Is DH Love Life your main project right now? Or are there other things in the works?
Actually this is my main project, however, I am stepping it up to another level, but I am not really able to talk about it for another month or so. But I am going to take it to a whole other level, so that more and more people will be able to access it, there’ll be a lot more access to resources and in depth information.

And you do the camera work yourself right?
Yes I do it all, I have my camera here and I’ve been shooting myself here, sometimes I hand the camera to someone and say shoot me and then I jump in there.

You are not in front of the camera that much – is that a deliberate choice?
Well it’s mostly because I am holding the camera! But mainly it’s because I am trying to focus on the subject. It’s just me and hopefully I remember to turn the microphone, which has been a problem a couple of times!

But you must know quite a lot already about filming?
No I don’t, I don’t how to do white balance. I mean there been a couple of ones where I’ve shot the whole thing and I forgot to turn the microphone on! It was a real tragedy. But it’s fun and I love learning. I love getting to see all these people doing inspiring things. I am having so much fun doing it. I am hoping other people are having fun watching it, because I really love it.

Do you have any acting projects coming up?
I am starting a film in July. I’ll be working on something just for a month, but more and more I am really focusing more on this type of awareness raising stuff.

It seems like that is taking up the lion’s share of your time these days.
Yes it definitely is, but you know I still need to be able to support my habit!

Well of all the habits you could have, this is definitely a good one!

Thank you so much for chatting to TreeHugger about your experiences in Ecuador.
Thank you so much.

TreeHugger would like to add that the oil contamination in Ecuador is a heartbreaking situation and the damage caused by Texaco during their years there has wreaked untold havoc upon the environment and the local communities, Chevron who now owns Texaco is fighting hard against the environmental lawsuit brought against them by five indigenous nations of Ecuador. However, as with most things, there is another side to Chevron’s environmental story. TreeHugger believes that Chevron has openly and publicly taken on Peak Oil and spoken fairly to Climate issues far before their US competitors.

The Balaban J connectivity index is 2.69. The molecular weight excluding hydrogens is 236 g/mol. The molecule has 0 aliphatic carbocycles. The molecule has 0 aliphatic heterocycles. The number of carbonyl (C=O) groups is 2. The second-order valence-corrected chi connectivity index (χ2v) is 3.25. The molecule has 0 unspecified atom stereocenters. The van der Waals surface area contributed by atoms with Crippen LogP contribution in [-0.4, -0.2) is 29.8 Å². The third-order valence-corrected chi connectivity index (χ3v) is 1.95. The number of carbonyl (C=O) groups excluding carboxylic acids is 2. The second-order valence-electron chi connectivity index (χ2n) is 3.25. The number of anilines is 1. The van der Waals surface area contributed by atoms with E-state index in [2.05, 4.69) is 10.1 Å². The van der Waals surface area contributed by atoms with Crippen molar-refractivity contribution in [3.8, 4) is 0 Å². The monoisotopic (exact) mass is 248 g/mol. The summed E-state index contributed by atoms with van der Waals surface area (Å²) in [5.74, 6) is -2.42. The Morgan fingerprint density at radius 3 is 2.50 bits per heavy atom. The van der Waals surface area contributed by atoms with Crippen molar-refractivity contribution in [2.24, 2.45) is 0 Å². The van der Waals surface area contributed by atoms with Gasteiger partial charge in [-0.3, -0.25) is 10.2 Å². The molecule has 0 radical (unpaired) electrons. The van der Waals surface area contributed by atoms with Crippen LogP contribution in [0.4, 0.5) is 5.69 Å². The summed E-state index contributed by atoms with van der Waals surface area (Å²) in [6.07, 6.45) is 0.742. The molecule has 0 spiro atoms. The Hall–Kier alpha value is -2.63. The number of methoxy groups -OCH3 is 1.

Tree Hugger



Los Angeles, UNITED STATES:  US actress Darryl Hannah waves as she is removed from a tree in a community farm by fire fighters in South Central Los Angeles 13 June 2006. Hannah and dozens of other protestors were arrested as sheriff's deputies evicted farmers and supporters from the urban "South Central Farm," enforcing a court order obtained by the owner, who wants to develop or sell the 14-acre property in the middle of an industrial section of Los Angeles.  AFP PHOTO/Robyn BECK  (Photo credit should read ROBYN BECK/AFP/Getty Images)

Los Angeles, UNITED STATES: US actress Darryl Hannah waves as she is removed from a tree in a community farm by fire fighters in South Central Los Angeles 13 June 2006. Hannah and dozens of other protestors were arrested as sheriff’s deputies evicted farmers and supporters from the urban “South Central Farm,” enforcing a court order obtained by the owner, who wants to develop or sell the 14-acre property in the middle of an industrial section of Los Angeles. (ROBYN BECK/AFP/Getty Images)

For 12 days I have been living in a tree or a tent in the middle of South Central L.A. on the South Central Farm. I’ve been staying here 24/7 with dozens of other supporters including the inspiring Julia Butterfly Hill (who is on her 17th day of a water fast as a prayer for the farm) and John Quigley (another forest defender and tree sitter) who are trying to secure permanent protection for this beautiful oasis which is the largest urban farm in the United States.

Here are the facts – The land was given to the community in the aftermath of the ’92 riots. The south Central Farm feeds and sustains 350 farmers and their families as well as the outlying neighborhood. The land was sold to a developer by the city in 2003 for 5.1 million. There are plans to bulldoze the farm and put up a warehouse (most likely for a wal mart). There are three vacant warehouses across the street. The developer has said that he would sell the land back to the community for 16.3 million. This community is one of the lowest income neighborhoods in the nation. Last Tuesday the farmers received their notice of eviction; this is why we are here Our fund raising efforts have been going very well and lots of high profile people have been shining light on this wonderful place. This morning Danny Glover gave the most eloquent moving impassioned speech about the farms intrinsic value. His family were farmers. On his Right was Evelyn Knight the legendary civil rights activist. She is so wise and has a remarkable way of cutting right to the heart of the issue.